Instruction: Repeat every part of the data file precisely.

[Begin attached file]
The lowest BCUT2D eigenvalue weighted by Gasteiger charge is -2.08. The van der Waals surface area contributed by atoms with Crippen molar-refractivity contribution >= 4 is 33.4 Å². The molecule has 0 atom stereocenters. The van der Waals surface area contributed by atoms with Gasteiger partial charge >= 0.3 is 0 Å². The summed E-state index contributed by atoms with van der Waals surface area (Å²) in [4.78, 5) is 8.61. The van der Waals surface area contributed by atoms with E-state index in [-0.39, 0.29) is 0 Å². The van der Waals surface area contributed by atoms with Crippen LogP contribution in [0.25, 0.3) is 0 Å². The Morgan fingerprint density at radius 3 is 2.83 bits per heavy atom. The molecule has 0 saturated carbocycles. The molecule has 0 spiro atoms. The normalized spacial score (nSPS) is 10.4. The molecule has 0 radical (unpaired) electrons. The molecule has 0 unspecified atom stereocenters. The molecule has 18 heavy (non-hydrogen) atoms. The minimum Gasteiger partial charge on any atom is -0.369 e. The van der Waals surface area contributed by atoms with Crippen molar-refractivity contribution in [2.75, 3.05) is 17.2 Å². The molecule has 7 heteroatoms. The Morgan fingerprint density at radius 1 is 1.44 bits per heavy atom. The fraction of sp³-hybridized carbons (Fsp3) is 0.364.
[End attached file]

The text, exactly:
The lowest BCUT2D eigenvalue weighted by Gasteiger charge is -2.08. The van der Waals surface area contributed by atoms with Crippen molar-refractivity contribution >= 4 is 33.4 Å². The molecule has 0 atom stereocenters. The van der Waals surface area contributed by atoms with Gasteiger partial charge >= 0.3 is 0 Å². The summed E-state index contributed by atoms with van der Waals surface area (Å²) in [4.78, 5) is 8.61. The van der Waals surface area contributed by atoms with E-state index in [-0.39, 0.29) is 0 Å². The van der Waals surface area contributed by atoms with Crippen LogP contribution in [0.25, 0.3) is 0 Å². The Morgan fingerprint density at radius 3 is 2.83 bits per heavy atom. The molecule has 0 saturated carbocycles. The molecule has 0 spiro atoms. The normalized spacial score (nSPS) is 10.4. The molecule has 0 radical (unpaired) electrons. The molecule has 0 unspecified atom stereocenters. The molecule has 18 heavy (non-hydrogen) atoms. The minimum Gasteiger partial charge on any atom is -0.369 e. The van der Waals surface area contributed by atoms with Crippen molar-refractivity contribution in [2.75, 3.05) is 17.2 Å². The molecule has 7 heteroatoms. The Morgan fingerprint density at radius 1 is 1.44 bits per heavy atom. The fraction of sp³-hybridized carbons (Fsp3) is 0.364.